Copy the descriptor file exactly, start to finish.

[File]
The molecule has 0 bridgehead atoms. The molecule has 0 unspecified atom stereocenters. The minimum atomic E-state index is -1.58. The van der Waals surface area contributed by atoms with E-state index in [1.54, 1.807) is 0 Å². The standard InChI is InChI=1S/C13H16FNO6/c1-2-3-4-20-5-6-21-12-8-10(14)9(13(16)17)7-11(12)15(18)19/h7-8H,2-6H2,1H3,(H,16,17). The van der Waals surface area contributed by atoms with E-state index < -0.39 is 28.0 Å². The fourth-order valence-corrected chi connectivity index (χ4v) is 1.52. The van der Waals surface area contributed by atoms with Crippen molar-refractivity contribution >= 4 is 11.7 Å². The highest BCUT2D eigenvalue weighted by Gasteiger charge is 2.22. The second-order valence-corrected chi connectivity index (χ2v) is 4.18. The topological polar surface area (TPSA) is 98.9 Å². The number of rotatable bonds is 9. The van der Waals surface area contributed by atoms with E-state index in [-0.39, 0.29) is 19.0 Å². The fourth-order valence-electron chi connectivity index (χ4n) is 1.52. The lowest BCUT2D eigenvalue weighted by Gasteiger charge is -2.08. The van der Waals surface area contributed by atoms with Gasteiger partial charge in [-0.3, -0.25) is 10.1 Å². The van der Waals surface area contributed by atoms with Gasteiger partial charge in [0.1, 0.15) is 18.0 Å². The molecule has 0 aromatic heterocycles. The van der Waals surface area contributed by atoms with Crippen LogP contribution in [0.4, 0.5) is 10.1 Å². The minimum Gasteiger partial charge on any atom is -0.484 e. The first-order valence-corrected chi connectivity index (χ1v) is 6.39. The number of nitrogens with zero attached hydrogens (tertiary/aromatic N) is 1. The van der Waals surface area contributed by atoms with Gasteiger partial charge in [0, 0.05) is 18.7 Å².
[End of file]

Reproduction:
The molecule has 0 bridgehead atoms. The molecule has 0 unspecified atom stereocenters. The minimum atomic E-state index is -1.58. The van der Waals surface area contributed by atoms with E-state index in [1.54, 1.807) is 0 Å². The standard InChI is InChI=1S/C13H16FNO6/c1-2-3-4-20-5-6-21-12-8-10(14)9(13(16)17)7-11(12)15(18)19/h7-8H,2-6H2,1H3,(H,16,17). The van der Waals surface area contributed by atoms with E-state index < -0.39 is 28.0 Å². The fourth-order valence-corrected chi connectivity index (χ4v) is 1.52. The van der Waals surface area contributed by atoms with Crippen molar-refractivity contribution >= 4 is 11.7 Å². The highest BCUT2D eigenvalue weighted by Gasteiger charge is 2.22. The second-order valence-corrected chi connectivity index (χ2v) is 4.18. The topological polar surface area (TPSA) is 98.9 Å². The number of rotatable bonds is 9. The van der Waals surface area contributed by atoms with E-state index in [-0.39, 0.29) is 19.0 Å². The fourth-order valence-electron chi connectivity index (χ4n) is 1.52. The lowest BCUT2D eigenvalue weighted by Gasteiger charge is -2.08. The van der Waals surface area contributed by atoms with Gasteiger partial charge in [-0.3, -0.25) is 10.1 Å². The van der Waals surface area contributed by atoms with Gasteiger partial charge in [0.1, 0.15) is 18.0 Å². The molecule has 0 aromatic heterocycles. The van der Waals surface area contributed by atoms with Crippen LogP contribution in [0.4, 0.5) is 10.1 Å². The minimum Gasteiger partial charge on any atom is -0.484 e. The first-order valence-corrected chi connectivity index (χ1v) is 6.39. The number of nitrogens with zero attached hydrogens (tertiary/aromatic N) is 1. The van der Waals surface area contributed by atoms with Gasteiger partial charge in [0, 0.05) is 18.7 Å².